Assessment of patients with CTI begins with the ABCs of resuscitation, that is, checking the airway, and evaluating the patient's breathing and circulation. Resuscitation of individuals should be commenced immediately[Figure 1], [Figure 2], [Figure 3].
Figure 1: Homicidal cut-throat injury.

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FIgure 2: Cut-throat injury during repair

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Figure 3: Suicidal cut-throat injury.

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When the victims present to hospital, the anesthesiologist secures an uncompromised airway and ensures that the patient is breathing and the otorhinolaryngologist assesses the injury and surgically repairs the severed tissues with the aim of restoring breathing, swallowing, and phonation. The psychiatrist provides adequate care and supervision during and after the surgical repair of severed tissues.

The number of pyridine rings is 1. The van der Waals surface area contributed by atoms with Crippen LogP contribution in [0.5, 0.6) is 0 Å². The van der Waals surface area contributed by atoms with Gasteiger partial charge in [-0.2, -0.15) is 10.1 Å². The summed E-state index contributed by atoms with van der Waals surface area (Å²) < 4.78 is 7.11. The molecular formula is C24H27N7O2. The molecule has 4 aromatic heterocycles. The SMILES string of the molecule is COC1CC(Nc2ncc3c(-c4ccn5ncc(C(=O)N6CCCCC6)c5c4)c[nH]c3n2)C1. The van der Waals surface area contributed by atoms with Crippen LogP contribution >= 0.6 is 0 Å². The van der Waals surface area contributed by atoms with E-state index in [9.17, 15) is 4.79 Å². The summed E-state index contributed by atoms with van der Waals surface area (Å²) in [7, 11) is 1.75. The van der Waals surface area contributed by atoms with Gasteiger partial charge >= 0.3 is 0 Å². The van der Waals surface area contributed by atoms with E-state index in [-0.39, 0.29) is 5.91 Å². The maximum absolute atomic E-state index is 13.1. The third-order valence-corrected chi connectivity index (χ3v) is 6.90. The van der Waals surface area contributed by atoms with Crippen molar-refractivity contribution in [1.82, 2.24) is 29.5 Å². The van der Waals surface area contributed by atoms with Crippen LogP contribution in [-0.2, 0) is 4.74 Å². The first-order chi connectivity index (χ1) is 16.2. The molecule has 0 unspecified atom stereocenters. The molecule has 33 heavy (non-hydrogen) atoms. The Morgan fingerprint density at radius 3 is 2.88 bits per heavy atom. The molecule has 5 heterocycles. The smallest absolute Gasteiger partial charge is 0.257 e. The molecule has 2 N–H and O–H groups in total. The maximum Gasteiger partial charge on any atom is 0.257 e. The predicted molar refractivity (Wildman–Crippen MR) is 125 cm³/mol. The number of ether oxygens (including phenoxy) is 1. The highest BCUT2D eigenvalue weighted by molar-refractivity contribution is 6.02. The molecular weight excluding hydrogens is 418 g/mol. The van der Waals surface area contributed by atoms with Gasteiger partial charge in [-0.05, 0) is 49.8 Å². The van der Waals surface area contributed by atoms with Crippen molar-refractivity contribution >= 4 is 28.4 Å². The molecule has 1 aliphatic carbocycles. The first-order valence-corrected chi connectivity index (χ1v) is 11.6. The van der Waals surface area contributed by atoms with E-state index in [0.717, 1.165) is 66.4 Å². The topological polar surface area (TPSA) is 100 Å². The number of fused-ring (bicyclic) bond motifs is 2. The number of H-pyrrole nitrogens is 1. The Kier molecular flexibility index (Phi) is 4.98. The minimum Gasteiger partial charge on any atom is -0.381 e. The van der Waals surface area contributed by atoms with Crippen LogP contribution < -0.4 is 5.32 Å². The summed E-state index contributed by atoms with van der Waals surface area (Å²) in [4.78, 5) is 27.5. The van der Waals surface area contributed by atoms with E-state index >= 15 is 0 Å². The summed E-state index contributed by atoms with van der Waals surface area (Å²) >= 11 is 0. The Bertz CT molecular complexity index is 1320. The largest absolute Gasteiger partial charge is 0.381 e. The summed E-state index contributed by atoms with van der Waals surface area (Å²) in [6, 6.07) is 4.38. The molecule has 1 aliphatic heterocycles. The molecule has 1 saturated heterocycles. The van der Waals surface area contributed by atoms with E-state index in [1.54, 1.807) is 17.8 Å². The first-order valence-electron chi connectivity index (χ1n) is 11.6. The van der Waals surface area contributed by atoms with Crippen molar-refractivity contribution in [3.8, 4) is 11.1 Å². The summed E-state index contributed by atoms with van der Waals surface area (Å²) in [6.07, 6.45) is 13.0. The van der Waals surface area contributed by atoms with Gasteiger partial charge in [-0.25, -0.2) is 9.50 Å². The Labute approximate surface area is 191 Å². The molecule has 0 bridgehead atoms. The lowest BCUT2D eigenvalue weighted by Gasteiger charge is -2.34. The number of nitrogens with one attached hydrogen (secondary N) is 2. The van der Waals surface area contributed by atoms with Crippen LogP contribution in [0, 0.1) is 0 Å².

Materials and methods Top


This retrospective study was carried out in the Department of Otorhinolaryngology and Head Neck Surgery, Government Medical College, Srinagar, J&K, India, and included 26 patients with CTIs who were brought to our department for treatment. Informed consent was obtained from the relatives of all patients for this study. This study was approved by the institutional ethics committee. All patients were resuscitated; depending on the condition of the patient, tracheostomy was performed when required and blood transfusion was administered in patients who had severe bleeding. After stabilizing the vitals, the wound of the patients was examined and depending on the condition of the wound, primary or secondary repair was performed. Subsequently, the cause of the CTI was enquired. Patients who made suicidal attempts were referred to the psychiatrist for evaluation.


  Results Top


The results are displayed in [Table 1], [Table 2], [Table 3], [Table 4], [Table 5].
Table 1 Demographics of the patients

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Table 2 Type of wound repair